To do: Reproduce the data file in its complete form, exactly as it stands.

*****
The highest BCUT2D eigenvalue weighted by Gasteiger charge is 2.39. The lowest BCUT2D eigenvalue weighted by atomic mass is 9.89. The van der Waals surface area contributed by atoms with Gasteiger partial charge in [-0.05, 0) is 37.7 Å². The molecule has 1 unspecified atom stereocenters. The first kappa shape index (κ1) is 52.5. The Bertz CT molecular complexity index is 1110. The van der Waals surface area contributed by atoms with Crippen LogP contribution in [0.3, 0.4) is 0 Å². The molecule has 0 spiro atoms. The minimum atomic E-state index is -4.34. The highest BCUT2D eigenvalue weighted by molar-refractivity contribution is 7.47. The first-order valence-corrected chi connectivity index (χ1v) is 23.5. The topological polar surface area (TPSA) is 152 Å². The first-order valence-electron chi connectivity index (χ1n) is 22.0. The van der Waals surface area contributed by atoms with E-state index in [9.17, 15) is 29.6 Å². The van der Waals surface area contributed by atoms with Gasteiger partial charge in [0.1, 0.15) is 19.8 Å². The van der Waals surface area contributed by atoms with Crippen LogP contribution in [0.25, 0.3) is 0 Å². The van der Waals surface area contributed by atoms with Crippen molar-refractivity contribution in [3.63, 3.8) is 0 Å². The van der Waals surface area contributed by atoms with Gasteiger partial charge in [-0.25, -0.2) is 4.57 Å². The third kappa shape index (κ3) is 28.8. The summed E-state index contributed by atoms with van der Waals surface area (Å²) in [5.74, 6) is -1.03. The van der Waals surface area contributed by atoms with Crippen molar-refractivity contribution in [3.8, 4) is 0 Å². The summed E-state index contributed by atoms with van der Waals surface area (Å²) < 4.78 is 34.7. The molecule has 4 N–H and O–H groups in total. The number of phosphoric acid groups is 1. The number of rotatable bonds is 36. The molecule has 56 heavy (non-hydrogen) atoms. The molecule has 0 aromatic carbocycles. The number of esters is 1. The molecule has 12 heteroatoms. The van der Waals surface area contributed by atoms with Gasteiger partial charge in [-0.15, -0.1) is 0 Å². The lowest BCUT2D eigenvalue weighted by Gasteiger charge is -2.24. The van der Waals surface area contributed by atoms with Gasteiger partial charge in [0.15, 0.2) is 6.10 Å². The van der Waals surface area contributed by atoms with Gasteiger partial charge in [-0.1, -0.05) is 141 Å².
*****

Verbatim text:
The highest BCUT2D eigenvalue weighted by Gasteiger charge is 2.39. The lowest BCUT2D eigenvalue weighted by atomic mass is 9.89. The van der Waals surface area contributed by atoms with Gasteiger partial charge in [-0.05, 0) is 37.7 Å². The molecule has 1 unspecified atom stereocenters. The first kappa shape index (κ1) is 52.5. The Bertz CT molecular complexity index is 1110. The van der Waals surface area contributed by atoms with Crippen LogP contribution in [0.3, 0.4) is 0 Å². The molecule has 0 spiro atoms. The minimum atomic E-state index is -4.34. The highest BCUT2D eigenvalue weighted by molar-refractivity contribution is 7.47. The first-order valence-corrected chi connectivity index (χ1v) is 23.5. The topological polar surface area (TPSA) is 152 Å². The first-order valence-electron chi connectivity index (χ1n) is 22.0. The van der Waals surface area contributed by atoms with E-state index in [9.17, 15) is 29.6 Å². The van der Waals surface area contributed by atoms with Gasteiger partial charge in [0.1, 0.15) is 19.8 Å². The van der Waals surface area contributed by atoms with Crippen LogP contribution in [0.25, 0.3) is 0 Å². The van der Waals surface area contributed by atoms with Crippen molar-refractivity contribution in [3.63, 3.8) is 0 Å². The van der Waals surface area contributed by atoms with Gasteiger partial charge in [-0.25, -0.2) is 4.57 Å². The third kappa shape index (κ3) is 28.8. The summed E-state index contributed by atoms with van der Waals surface area (Å²) in [5.74, 6) is -1.03. The van der Waals surface area contributed by atoms with Crippen molar-refractivity contribution in [3.8, 4) is 0 Å². The summed E-state index contributed by atoms with van der Waals surface area (Å²) < 4.78 is 34.7. The molecule has 4 N–H and O–H groups in total. The number of phosphoric acid groups is 1. The number of rotatable bonds is 36. The molecule has 56 heavy (non-hydrogen) atoms. The molecule has 0 aromatic carbocycles. The number of esters is 1. The molecule has 12 heteroatoms. The van der Waals surface area contributed by atoms with Gasteiger partial charge in [-0.15, -0.1) is 0 Å². The lowest BCUT2D eigenvalue weighted by Gasteiger charge is -2.24. The van der Waals surface area contributed by atoms with Gasteiger partial charge in [0.15, 0.2) is 6.10 Å². The van der Waals surface area contributed by atoms with Gasteiger partial charge in [-0.1, -0.05) is 141 Å².